There are a lot of theatrics and melodrama in The Illusionist, a period mystery focusing on a morose magician, Eisenheim (Edward Norton), and the dutiful police chief assigned with breaking him down, Chief Inspector Uhl (Paul Giamatti). Those theatrics are fitting, it seems—in a movie about the fantastic, some level of overblown fuss is required, even appreciated.
And yeah, Eisenheim's tricks are fantastic—even if, thanks to CG, they seem less than magical and more like a showcase for The Illusionist's special effects crew. Which is fine, really, since two more basic forces outshine those pixilated tricks: Norton and Giamatti, two of the best actors working today. Take those two, throw in a few interesting themes—science vs. magic, order vs. chaos, politics vs. love—and some striking moments (nearly all of them from Giamatti), and it'd seem like The Illusionist has everything going for it.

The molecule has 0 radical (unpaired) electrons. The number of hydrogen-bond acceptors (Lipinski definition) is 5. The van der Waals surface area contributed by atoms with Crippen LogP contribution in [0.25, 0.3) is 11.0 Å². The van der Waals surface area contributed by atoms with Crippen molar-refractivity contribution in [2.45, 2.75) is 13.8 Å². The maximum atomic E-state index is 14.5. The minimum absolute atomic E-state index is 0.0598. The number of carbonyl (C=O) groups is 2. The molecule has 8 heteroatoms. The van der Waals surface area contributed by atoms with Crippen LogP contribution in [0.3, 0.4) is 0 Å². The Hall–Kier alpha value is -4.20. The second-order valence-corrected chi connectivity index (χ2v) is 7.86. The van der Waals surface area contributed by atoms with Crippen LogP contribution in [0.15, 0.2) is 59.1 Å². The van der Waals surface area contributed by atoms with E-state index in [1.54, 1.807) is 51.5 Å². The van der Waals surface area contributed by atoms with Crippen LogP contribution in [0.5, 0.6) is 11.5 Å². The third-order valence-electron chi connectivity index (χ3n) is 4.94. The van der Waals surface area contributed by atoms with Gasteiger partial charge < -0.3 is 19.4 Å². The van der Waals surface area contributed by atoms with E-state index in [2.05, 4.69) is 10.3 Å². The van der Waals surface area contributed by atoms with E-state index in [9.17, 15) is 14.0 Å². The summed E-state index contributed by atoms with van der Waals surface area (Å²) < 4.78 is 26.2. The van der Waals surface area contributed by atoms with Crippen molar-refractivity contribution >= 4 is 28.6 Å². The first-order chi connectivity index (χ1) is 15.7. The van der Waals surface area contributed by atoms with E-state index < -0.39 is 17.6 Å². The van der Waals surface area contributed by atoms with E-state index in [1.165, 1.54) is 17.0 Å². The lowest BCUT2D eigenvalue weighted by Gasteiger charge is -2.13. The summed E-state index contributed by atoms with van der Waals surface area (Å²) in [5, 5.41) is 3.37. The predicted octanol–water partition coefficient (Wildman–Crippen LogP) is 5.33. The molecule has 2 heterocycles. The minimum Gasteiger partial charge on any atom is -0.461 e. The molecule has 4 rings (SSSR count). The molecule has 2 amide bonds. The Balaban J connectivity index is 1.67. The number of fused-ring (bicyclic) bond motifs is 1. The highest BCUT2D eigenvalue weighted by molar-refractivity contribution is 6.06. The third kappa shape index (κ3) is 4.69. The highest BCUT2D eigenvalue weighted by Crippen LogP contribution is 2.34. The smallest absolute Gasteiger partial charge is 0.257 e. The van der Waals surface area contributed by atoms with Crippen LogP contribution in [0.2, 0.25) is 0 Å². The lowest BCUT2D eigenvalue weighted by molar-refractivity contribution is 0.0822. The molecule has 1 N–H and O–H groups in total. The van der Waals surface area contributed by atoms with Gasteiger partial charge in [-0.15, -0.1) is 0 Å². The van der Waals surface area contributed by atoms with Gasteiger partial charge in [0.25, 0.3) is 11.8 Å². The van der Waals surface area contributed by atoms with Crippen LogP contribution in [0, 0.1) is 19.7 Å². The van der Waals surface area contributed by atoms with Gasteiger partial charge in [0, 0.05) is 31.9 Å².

But it doesn't. Writer/director Neil Burger (who adapted the film from a short story by Steven Millhauser) doesn't know what to do with these two great actors, let alone how to handle what should have been a multi-layered drama. Five minutes in, one realizes that just about everything in The Illusionist, with the exceptions of Giamatti and Norton, feels like a cheap TV movie, from the sets to the cinematography to the campy pacing and flashbacks, Burger's film feels amateurish and shallow. And matters aren't helped when Burger brings in Eisenheim's childhood love, Sophie (played by a severely outclassed Jessica Biel), a woman who's not only found a way to get collagen injections in turn-of-the-century Vienna, but has also hooked up with the eeeevil, magic-hatin' Crown Prince Leopold (Rufus Sewell). As the theatrics rise to new, goofy levels and the plot grows tired and predictable, Burger's greatest trick with The Illusionist might be how he could take something with so much promise and transform it into a film that's so mediocre.